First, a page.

Accurate CIA judgments of the risks involved with U.S. military intervention in Vietnam fell victim to political pressure within the Kennedy and Johnson administrations, a newly declassified CIA study concludes.
Written by Harold Ford, author of many of the spy agency's classified estimates on Vietnam at the time of the war, the study shows how executive branch pressure effectively tamped down the warnings coming from mid-level CIA analysts and field operatives.The study, "CIA and the Vietnam Policymakers," largely confirms long-established historical views about the agency's role in Vietnam but adds new detail through the author's access to classified agency files.
"CIA's judgments proved prescient much of the time but found little receptivity," wrote Ford, who worked under the auspices of the CIA's Center for the Study of Intelligence. "At other times during 1962-68, the agency's intelligence found favor with policymakers but turned out to be wrong. Despite this mixed performance . . . the intelligence on Vietnam that the agency provided decisionmakers was for the most part better than that of other official contributors."
Stanley Karnow, author of a history of Vietnam, said at a Georgetown University seminar Tuesday that, in his experience, CIA analysts "were professionals who tried to assess a situation as they saw it and not try to fit it in with any policy position." Chester Cooper, who worked on Vietnam issues in the Johnson White House, called the study "impeccable and very candidly researched."
Thomas Hughes, former head of the State Department's intelligence bureau, while praising the book, said it discounted the equally accurate assessments of Vietnam coming from State's intelligence analysts.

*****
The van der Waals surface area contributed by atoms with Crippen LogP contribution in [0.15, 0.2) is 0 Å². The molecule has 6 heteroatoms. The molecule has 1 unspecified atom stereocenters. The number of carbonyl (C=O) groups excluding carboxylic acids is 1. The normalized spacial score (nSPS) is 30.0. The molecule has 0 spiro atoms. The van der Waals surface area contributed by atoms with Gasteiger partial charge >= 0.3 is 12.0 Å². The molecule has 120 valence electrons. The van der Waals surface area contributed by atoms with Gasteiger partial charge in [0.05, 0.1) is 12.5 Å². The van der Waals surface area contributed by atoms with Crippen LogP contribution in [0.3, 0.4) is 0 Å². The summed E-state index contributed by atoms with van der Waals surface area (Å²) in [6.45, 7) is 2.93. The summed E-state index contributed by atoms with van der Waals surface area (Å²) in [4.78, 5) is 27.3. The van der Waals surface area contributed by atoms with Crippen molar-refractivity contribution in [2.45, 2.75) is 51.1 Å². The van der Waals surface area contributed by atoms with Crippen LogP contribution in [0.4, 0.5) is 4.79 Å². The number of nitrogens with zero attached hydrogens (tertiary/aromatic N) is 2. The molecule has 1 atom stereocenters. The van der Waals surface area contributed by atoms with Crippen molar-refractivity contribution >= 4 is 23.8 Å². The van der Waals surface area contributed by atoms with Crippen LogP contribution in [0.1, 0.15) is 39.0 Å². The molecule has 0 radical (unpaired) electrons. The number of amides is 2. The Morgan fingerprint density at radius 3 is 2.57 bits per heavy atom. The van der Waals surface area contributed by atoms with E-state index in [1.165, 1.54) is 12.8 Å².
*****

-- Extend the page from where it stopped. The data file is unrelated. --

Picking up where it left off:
The study deals with intelligence concerning three phases of the war: the period during the Kennedy administration when the debate raged in the White House as to whether South Vietnam could defend itself; the period leading up to President Johnson's 1965 decision to bomb North Vietnam and dispatch U.S. ground forces; and the months preceding the January 1968 Tet offensive that shook U.S. support for continuing the war.
A draft of a 1963 National Intelligence Estimate, "NIE 53-63," predicted that "The struggle in South Vietnam at best will be protracted and costly (because) very great weaknesses remain and will be difficult to surmount." After senior policy-makers and military officers objected to this pessimistic outlook, and after then-CIA Director John McCone demanded a redraft, the final version stated: "We believe that Communist progress has been blunted and that the situation is improving."
During one internal meeting, McCone upbraided the CIA's chief analyst, Sherman Kent, for failing to consult "the people who knew Vietnam best," including diplomats, military officers and others. The end result, Ford writes, was an intelligence estimate that largely echoed the optimistic views of policymakers who had a vested interest in praising the effectiveness of their own actions.